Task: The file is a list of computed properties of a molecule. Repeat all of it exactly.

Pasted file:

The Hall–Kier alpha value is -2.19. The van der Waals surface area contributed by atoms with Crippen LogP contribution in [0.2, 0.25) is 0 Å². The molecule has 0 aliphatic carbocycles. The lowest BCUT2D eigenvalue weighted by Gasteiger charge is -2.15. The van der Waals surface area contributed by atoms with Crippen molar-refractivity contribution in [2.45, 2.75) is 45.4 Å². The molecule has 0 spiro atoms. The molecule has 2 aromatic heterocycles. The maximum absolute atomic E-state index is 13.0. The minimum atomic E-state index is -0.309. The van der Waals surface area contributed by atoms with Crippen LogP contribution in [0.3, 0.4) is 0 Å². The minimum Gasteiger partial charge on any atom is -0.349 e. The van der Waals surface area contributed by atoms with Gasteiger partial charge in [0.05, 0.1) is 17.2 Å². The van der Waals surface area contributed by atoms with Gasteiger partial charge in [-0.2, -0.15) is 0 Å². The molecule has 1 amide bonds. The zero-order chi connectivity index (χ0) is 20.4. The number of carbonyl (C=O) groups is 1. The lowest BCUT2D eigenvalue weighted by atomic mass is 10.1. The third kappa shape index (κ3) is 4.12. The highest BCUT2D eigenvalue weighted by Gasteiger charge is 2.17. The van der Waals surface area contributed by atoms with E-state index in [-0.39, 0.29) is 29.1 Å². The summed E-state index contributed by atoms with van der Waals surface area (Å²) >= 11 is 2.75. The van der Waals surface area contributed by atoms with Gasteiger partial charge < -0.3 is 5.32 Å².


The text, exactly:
The Hall–Kier alpha value is -2.19. The van der Waals surface area contributed by atoms with Crippen LogP contribution in [0.2, 0.25) is 0 Å². The molecule has 0 aliphatic carbocycles. The lowest BCUT2D eigenvalue weighted by Gasteiger charge is -2.15. The van der Waals surface area contributed by atoms with Crippen molar-refractivity contribution in [2.45, 2.75) is 45.4 Å². The molecule has 0 spiro atoms. The molecule has 2 aromatic heterocycles. The maximum absolute atomic E-state index is 13.0. The minimum atomic E-state index is -0.309. The van der Waals surface area contributed by atoms with Crippen LogP contribution in [0.3, 0.4) is 0 Å². The minimum Gasteiger partial charge on any atom is -0.349 e. The van der Waals surface area contributed by atoms with Gasteiger partial charge in [0.05, 0.1) is 17.2 Å². The van der Waals surface area contributed by atoms with Gasteiger partial charge in [-0.2, -0.15) is 0 Å². The molecule has 1 amide bonds. The zero-order chi connectivity index (χ0) is 20.4. The number of carbonyl (C=O) groups is 1. The lowest BCUT2D eigenvalue weighted by atomic mass is 10.1. The third kappa shape index (κ3) is 4.12. The highest BCUT2D eigenvalue weighted by Gasteiger charge is 2.17. The van der Waals surface area contributed by atoms with E-state index in [-0.39, 0.29) is 29.1 Å². The summed E-state index contributed by atoms with van der Waals surface area (Å²) >= 11 is 2.75. The van der Waals surface area contributed by atoms with Gasteiger partial charge < -0.3 is 5.32 Å².